"The last two-and-a-half years were terrible but now, the commercial truck industry is starting to trend upward," said Stephen Latin-Kasper, NTEA market data and research director, at the association's work truck show, held March 3-5 in Atlanta.
This is good news for truck chassis and implement manufacturers, which have been forced to cut back operations over the past three years. In early 2000, truck fleets reached capacity, the economy shifted and unit shipments began slipping from a peak of $100 billion. By the close of 2001, the total truck market had bottomed out at $85 billion, where it remains today.
NTEA President Vic Tedesco, president of Zoresco Equipment Co., Turtle Creek, Pa., said business consolidation has been a contributing factor in the depressed truck market and still is "a growing concern." On a positive note, Latin-Kasper said manufacturers will see more profit this year, mostly due to leaner business practices.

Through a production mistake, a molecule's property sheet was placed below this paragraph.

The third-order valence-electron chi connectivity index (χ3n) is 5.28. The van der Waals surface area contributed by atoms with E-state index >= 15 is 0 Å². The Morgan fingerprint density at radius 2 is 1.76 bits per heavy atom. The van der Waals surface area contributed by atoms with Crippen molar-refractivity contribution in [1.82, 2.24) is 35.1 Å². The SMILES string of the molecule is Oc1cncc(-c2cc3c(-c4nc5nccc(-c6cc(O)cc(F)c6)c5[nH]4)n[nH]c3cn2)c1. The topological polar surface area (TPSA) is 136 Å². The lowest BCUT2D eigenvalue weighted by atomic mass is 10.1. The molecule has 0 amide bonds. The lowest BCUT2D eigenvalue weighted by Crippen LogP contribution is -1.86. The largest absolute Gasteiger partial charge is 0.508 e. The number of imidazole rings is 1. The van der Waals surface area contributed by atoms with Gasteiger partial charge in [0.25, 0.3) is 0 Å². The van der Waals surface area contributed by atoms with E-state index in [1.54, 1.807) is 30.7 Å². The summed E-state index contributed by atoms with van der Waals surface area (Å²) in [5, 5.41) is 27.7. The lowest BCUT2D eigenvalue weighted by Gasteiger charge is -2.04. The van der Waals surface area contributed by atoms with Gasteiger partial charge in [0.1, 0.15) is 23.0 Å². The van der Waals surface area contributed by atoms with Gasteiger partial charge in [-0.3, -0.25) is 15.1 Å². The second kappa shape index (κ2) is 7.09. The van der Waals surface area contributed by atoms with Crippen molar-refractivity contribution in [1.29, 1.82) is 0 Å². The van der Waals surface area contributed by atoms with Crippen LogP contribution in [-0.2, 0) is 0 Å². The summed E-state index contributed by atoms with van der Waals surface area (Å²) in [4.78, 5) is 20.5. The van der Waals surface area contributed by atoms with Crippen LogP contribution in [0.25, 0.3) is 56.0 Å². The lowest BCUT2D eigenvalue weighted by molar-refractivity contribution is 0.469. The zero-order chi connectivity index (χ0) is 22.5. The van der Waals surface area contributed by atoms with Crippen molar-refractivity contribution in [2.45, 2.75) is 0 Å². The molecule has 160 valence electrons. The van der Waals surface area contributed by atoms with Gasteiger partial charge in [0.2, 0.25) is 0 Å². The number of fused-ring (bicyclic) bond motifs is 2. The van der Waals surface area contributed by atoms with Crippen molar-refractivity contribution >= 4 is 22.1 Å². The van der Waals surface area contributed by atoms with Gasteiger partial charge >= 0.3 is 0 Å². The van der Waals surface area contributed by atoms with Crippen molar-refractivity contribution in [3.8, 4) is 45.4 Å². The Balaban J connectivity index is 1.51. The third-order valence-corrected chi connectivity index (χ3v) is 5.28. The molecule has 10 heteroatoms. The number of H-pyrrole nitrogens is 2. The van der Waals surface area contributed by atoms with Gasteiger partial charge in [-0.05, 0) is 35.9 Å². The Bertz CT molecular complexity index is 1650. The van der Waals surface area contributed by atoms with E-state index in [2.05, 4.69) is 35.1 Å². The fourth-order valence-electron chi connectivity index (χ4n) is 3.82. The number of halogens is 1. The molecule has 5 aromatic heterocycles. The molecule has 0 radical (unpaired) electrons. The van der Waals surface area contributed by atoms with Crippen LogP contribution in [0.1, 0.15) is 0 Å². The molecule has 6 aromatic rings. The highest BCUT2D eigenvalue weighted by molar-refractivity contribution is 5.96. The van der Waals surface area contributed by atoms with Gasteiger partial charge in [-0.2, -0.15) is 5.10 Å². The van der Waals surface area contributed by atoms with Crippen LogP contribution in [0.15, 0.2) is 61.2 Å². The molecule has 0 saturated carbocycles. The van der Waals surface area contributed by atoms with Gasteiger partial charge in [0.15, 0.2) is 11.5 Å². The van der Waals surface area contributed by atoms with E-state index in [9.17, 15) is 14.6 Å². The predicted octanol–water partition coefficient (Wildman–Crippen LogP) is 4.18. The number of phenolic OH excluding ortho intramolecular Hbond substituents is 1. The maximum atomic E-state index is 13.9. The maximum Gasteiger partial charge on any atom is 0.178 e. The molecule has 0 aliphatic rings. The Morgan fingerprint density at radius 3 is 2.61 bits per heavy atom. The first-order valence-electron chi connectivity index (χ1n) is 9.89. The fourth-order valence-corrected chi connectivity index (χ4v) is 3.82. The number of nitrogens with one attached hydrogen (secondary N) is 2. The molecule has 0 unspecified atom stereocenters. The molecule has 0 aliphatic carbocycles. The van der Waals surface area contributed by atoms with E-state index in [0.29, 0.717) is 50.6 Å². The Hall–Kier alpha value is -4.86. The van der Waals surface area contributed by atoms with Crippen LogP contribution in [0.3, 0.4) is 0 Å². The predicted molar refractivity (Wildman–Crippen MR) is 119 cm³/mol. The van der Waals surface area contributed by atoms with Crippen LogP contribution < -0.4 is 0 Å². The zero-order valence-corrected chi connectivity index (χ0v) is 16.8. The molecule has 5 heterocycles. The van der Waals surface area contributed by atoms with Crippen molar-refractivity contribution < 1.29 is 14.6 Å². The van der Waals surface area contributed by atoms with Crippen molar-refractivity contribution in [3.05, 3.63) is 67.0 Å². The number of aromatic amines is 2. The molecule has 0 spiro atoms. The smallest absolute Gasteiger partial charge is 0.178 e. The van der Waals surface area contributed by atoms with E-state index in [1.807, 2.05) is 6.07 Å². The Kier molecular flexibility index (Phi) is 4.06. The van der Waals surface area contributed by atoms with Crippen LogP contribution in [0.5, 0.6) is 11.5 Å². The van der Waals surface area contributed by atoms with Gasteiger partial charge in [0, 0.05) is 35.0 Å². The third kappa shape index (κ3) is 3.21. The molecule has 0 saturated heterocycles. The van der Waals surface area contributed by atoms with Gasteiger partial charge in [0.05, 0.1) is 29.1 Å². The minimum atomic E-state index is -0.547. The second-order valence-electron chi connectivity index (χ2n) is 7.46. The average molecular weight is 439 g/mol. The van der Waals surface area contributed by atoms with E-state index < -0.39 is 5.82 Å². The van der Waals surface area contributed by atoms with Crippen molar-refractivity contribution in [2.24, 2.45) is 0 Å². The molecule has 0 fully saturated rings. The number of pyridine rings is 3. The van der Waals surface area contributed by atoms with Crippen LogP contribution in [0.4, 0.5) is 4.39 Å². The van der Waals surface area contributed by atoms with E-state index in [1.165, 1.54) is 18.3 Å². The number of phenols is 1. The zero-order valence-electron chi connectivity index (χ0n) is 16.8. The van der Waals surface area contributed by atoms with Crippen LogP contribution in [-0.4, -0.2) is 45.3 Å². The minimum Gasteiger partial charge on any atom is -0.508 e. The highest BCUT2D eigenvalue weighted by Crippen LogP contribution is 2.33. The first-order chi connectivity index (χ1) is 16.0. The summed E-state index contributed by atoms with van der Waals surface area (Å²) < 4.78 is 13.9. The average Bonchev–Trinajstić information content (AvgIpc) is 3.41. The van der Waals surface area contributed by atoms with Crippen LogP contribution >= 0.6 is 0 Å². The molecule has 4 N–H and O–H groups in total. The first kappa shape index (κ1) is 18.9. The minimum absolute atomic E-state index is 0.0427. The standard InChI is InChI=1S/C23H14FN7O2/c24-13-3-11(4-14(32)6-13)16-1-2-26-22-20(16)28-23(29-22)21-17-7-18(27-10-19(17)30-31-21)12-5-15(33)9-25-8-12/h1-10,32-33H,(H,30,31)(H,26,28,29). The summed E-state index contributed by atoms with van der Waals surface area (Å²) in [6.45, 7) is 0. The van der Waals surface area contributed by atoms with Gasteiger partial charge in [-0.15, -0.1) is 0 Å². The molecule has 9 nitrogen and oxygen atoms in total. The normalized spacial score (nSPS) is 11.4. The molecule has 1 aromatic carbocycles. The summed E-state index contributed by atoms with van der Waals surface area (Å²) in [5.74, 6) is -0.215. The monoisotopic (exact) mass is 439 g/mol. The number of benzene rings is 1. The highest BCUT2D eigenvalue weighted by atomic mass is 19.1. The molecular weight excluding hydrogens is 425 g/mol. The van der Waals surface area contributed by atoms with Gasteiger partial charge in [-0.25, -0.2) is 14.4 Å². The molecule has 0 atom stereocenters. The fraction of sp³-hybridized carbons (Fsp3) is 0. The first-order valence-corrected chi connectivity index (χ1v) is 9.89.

Tedesco thinks buyers now have more purchasing power and manufacturers are more responsive. "The customer is now driving the product. I believe trucks were more product-driven in the past," he said.
But rising fuel costs are on everyone's mind. "Oil prices are at an all-time high," said Jim Crowcroft, product-marketing manager for Sterling Truck Corp., Willoughby, Ohio. For the week of March 3, the U.S. Dept. of Energy reported nationwide gasoline prices at an average of $1.69, with diesel topping off at $1.75 per gal.
espite rising fuel costs, owners of construction and infrastructure truck fleets are expected to make significant purchases this year, according to new data from the National Truck Equipment Association, Farmington Hills, Mich. It shows sales rising by as much as 10%, to nearly $95 billion, by the end of December as companies replenish fleets weakened by a couple of years of capital-spending cuts. Construction and work trucks represent 20%, or $19 billion, of the North American market share.